A woman from West Berlin is facing up to 20 years in prison after she admitted to receiving hundreds of thousands of dollars of consumer electronics before reselling the stolen goods in connection with a delivery fraud scheme.

36-year-old Yanira Medina-Roman of West Berlin pleaded guilty Friday before a U.S. Senior District Judge to one count of conspiracy to commit wire fraud.

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Acting U.S. Attorney Rachael A. Honig says,

From July 2018 through October 2018, Medina-Roman and others carried out a delivery fraud scheme targeting a corporate victim and government agency that resulted in the theft of more than $250,000 of consumer electronics. Medina-Roman and her conspirators used Medina-Roman’s residence – then in Highlands, New Jersey – as the delivery address for the stolen goods. Medina-Roman, under the direction of her conspirators, sold the goods for profit either to a fence of stolen goods, or to third parties through a national classified advertisement website, while retaining for herself a portion of the sale proceeds.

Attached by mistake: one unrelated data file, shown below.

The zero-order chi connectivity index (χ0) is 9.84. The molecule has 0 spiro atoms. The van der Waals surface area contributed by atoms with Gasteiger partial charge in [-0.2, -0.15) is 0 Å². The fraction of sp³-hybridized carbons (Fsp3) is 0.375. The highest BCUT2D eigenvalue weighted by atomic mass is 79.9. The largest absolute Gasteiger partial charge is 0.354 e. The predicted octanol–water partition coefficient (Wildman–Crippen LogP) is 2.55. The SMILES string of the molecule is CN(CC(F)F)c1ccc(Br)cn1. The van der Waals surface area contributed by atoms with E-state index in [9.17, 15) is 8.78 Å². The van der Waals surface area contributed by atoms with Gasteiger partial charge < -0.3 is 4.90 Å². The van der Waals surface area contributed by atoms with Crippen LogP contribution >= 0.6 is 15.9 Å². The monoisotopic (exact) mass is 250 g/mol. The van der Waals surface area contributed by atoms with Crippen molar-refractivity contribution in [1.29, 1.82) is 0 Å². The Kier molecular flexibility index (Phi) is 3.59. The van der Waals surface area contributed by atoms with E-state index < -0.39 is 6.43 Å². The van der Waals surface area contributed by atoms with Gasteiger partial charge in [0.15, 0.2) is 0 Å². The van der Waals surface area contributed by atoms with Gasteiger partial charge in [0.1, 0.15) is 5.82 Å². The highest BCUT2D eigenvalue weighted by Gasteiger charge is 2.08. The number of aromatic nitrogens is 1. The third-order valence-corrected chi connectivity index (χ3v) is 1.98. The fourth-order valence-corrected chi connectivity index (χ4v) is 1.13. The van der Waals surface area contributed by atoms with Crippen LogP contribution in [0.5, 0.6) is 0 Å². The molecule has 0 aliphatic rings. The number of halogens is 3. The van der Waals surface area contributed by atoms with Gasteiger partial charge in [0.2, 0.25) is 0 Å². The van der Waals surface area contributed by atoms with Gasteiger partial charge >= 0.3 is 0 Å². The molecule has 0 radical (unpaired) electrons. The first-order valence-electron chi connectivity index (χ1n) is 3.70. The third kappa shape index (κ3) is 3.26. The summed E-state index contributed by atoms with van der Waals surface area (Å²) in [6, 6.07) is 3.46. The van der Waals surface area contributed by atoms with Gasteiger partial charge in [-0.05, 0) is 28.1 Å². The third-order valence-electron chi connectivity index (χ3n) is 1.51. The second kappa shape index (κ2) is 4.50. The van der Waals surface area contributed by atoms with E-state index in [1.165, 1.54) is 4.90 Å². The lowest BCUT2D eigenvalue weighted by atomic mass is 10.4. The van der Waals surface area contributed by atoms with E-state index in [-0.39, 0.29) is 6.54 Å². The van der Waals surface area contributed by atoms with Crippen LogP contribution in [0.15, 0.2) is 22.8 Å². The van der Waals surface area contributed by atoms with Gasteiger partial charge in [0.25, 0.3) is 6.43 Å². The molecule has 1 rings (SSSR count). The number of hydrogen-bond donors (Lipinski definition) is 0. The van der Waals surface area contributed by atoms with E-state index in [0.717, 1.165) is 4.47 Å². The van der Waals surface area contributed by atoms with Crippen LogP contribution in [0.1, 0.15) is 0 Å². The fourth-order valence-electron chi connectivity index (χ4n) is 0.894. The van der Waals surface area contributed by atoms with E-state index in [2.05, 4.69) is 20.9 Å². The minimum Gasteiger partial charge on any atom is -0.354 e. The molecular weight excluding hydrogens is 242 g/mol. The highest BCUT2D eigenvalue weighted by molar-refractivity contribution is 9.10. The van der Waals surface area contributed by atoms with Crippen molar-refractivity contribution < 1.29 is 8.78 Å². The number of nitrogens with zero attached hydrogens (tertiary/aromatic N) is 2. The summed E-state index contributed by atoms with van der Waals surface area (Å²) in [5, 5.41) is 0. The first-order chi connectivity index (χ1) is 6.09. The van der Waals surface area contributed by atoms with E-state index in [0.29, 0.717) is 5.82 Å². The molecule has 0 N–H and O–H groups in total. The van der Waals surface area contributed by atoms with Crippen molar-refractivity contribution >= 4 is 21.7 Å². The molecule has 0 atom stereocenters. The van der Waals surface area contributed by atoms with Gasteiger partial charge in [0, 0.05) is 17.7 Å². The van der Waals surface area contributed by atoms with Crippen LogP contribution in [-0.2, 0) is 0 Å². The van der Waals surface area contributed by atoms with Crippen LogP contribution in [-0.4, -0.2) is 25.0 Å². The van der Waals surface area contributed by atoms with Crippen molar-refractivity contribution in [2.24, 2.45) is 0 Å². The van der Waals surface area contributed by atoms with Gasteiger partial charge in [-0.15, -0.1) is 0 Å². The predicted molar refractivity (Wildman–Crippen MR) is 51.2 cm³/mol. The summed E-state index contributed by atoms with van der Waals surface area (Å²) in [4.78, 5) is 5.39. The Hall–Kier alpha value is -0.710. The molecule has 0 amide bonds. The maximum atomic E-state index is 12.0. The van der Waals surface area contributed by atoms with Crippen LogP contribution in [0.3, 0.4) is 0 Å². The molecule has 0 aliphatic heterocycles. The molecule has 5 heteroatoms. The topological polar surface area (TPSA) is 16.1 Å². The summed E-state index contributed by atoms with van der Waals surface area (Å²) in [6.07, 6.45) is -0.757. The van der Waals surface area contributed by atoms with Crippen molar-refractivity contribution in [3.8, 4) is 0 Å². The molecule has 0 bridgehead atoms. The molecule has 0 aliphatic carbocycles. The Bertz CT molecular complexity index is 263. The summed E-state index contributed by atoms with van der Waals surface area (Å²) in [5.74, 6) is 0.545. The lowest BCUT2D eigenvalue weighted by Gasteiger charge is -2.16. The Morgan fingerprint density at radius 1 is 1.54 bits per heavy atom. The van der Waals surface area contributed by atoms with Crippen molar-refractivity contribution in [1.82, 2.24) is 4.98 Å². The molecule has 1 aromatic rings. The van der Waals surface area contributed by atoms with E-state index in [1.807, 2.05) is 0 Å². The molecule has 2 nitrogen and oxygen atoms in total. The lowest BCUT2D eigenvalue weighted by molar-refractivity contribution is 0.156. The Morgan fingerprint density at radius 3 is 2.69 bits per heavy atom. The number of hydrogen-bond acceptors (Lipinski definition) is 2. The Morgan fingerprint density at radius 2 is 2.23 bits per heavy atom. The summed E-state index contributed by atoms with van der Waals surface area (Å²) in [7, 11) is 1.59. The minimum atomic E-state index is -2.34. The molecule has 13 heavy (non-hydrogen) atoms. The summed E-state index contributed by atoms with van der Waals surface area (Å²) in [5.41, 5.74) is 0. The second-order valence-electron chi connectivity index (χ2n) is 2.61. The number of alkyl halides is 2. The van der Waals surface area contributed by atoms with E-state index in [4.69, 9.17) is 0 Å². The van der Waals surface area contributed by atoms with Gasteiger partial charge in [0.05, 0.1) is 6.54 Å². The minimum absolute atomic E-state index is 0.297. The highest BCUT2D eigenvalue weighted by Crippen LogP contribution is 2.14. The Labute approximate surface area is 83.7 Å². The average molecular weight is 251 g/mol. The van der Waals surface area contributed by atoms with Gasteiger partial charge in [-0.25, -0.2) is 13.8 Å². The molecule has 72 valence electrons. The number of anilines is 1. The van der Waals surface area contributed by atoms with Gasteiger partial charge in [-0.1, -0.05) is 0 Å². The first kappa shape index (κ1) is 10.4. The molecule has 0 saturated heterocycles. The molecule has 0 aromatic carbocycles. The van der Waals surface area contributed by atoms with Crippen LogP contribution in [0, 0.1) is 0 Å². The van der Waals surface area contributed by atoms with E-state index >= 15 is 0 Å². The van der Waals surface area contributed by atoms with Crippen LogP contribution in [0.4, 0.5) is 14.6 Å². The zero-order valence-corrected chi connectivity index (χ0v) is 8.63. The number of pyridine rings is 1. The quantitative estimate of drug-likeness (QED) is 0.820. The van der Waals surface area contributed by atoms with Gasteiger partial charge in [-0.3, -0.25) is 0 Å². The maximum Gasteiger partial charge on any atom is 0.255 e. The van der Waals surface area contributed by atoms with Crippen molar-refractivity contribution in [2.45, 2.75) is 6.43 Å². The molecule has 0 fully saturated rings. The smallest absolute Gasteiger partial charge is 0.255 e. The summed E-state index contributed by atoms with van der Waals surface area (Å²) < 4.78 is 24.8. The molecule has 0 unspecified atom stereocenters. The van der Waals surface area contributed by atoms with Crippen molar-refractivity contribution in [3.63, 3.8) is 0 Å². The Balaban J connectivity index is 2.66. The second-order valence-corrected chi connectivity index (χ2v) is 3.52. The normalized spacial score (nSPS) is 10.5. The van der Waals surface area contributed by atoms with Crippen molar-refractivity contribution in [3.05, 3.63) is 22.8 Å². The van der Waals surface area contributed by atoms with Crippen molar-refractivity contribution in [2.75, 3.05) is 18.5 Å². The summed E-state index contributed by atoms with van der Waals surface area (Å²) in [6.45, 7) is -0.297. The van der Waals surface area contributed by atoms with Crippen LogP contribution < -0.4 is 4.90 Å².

Honig says a related cyberattack involved the identity of someone who worked for a government agency, which Medina-Roman’s conspirators used by manipulating the employee’s government e-mail address, to place orders for electronics and gift cards with a company in Maryland. That company, believing the e-mails were authentic because they had a prior business relationship with that government employee, was deceived into delivering electronics to Medina-Roman’s address.

The Courier-Post reports that company fulfilled orders for over 100 laptops, 250 external hard drives, and other items, including iTunes gift cards worth more than $300,000.

The conspiracy charge to which Medina-Roman pleaded guilty to carries up to 20 years in prison and a fine of $250,000. Sentencing is scheduled for August 10th.

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